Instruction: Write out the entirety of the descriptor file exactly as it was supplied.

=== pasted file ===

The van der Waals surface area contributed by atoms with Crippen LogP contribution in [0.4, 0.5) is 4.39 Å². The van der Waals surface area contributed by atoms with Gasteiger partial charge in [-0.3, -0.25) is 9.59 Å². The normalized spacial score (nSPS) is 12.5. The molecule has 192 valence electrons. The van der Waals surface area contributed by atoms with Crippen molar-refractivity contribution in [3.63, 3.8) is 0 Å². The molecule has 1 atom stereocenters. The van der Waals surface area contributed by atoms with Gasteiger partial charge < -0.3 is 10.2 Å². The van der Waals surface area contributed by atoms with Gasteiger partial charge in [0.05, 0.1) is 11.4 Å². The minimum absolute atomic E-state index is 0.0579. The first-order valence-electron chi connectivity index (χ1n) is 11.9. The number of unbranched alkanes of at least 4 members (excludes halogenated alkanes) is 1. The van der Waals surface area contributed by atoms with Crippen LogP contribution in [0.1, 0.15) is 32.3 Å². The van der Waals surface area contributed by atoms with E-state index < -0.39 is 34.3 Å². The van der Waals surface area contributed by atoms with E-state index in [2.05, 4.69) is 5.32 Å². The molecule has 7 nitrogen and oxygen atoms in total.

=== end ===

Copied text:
The van der Waals surface area contributed by atoms with Crippen LogP contribution in [0.4, 0.5) is 4.39 Å². The van der Waals surface area contributed by atoms with Gasteiger partial charge in [-0.3, -0.25) is 9.59 Å². The normalized spacial score (nSPS) is 12.5. The molecule has 192 valence electrons. The van der Waals surface area contributed by atoms with Crippen molar-refractivity contribution in [3.63, 3.8) is 0 Å². The molecule has 1 atom stereocenters. The van der Waals surface area contributed by atoms with Gasteiger partial charge < -0.3 is 10.2 Å². The van der Waals surface area contributed by atoms with Gasteiger partial charge in [0.05, 0.1) is 11.4 Å². The minimum absolute atomic E-state index is 0.0579. The first-order valence-electron chi connectivity index (χ1n) is 11.9. The number of unbranched alkanes of at least 4 members (excludes halogenated alkanes) is 1. The van der Waals surface area contributed by atoms with Crippen LogP contribution in [0.1, 0.15) is 32.3 Å². The van der Waals surface area contributed by atoms with E-state index < -0.39 is 34.3 Å². The van der Waals surface area contributed by atoms with E-state index in [2.05, 4.69) is 5.32 Å². The molecule has 7 nitrogen and oxygen atoms in total.